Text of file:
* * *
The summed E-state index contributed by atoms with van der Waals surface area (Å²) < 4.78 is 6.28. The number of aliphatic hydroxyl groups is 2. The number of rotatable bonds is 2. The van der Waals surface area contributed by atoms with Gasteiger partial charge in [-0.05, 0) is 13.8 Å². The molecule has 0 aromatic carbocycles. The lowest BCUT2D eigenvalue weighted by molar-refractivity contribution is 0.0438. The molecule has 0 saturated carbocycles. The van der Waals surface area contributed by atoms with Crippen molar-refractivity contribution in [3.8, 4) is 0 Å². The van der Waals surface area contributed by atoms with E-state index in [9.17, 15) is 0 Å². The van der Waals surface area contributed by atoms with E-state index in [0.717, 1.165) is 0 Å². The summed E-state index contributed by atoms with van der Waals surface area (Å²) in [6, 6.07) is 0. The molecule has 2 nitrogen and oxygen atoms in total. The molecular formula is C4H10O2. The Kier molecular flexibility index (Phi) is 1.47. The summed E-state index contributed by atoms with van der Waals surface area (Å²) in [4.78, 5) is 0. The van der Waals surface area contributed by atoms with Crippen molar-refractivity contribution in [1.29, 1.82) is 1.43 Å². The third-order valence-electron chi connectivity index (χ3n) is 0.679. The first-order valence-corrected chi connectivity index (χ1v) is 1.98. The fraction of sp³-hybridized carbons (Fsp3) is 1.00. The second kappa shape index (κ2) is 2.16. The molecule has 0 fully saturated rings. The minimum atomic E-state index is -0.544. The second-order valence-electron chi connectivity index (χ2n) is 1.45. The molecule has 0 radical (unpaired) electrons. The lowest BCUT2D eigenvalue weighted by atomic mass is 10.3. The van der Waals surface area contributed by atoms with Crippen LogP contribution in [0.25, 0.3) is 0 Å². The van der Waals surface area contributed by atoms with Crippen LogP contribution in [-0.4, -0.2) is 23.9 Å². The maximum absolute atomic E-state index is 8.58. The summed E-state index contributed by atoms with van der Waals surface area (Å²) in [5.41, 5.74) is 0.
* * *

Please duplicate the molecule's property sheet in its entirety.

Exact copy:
The summed E-state index contributed by atoms with van der Waals surface area (Å²) < 4.78 is 6.28. The number of aliphatic hydroxyl groups is 2. The number of rotatable bonds is 2. The van der Waals surface area contributed by atoms with Gasteiger partial charge in [-0.05, 0) is 13.8 Å². The molecule has 0 aromatic carbocycles. The lowest BCUT2D eigenvalue weighted by molar-refractivity contribution is 0.0438. The molecule has 0 saturated carbocycles. The van der Waals surface area contributed by atoms with Crippen molar-refractivity contribution in [3.8, 4) is 0 Å². The van der Waals surface area contributed by atoms with E-state index in [9.17, 15) is 0 Å². The van der Waals surface area contributed by atoms with E-state index in [0.717, 1.165) is 0 Å². The summed E-state index contributed by atoms with van der Waals surface area (Å²) in [6, 6.07) is 0. The molecule has 2 nitrogen and oxygen atoms in total. The molecular formula is C4H10O2. The Kier molecular flexibility index (Phi) is 1.47. The summed E-state index contributed by atoms with van der Waals surface area (Å²) in [4.78, 5) is 0. The van der Waals surface area contributed by atoms with Crippen molar-refractivity contribution in [1.29, 1.82) is 1.43 Å². The third-order valence-electron chi connectivity index (χ3n) is 0.679. The first-order valence-corrected chi connectivity index (χ1v) is 1.98. The fraction of sp³-hybridized carbons (Fsp3) is 1.00. The second kappa shape index (κ2) is 2.16. The molecule has 0 fully saturated rings. The minimum atomic E-state index is -0.544. The second-order valence-electron chi connectivity index (χ2n) is 1.45. The molecule has 0 radical (unpaired) electrons. The lowest BCUT2D eigenvalue weighted by atomic mass is 10.3. The van der Waals surface area contributed by atoms with Crippen LogP contribution in [0.25, 0.3) is 0 Å². The van der Waals surface area contributed by atoms with Crippen LogP contribution in [-0.4, -0.2) is 23.9 Å². The maximum absolute atomic E-state index is 8.58. The summed E-state index contributed by atoms with van der Waals surface area (Å²) in [5.41, 5.74) is 0.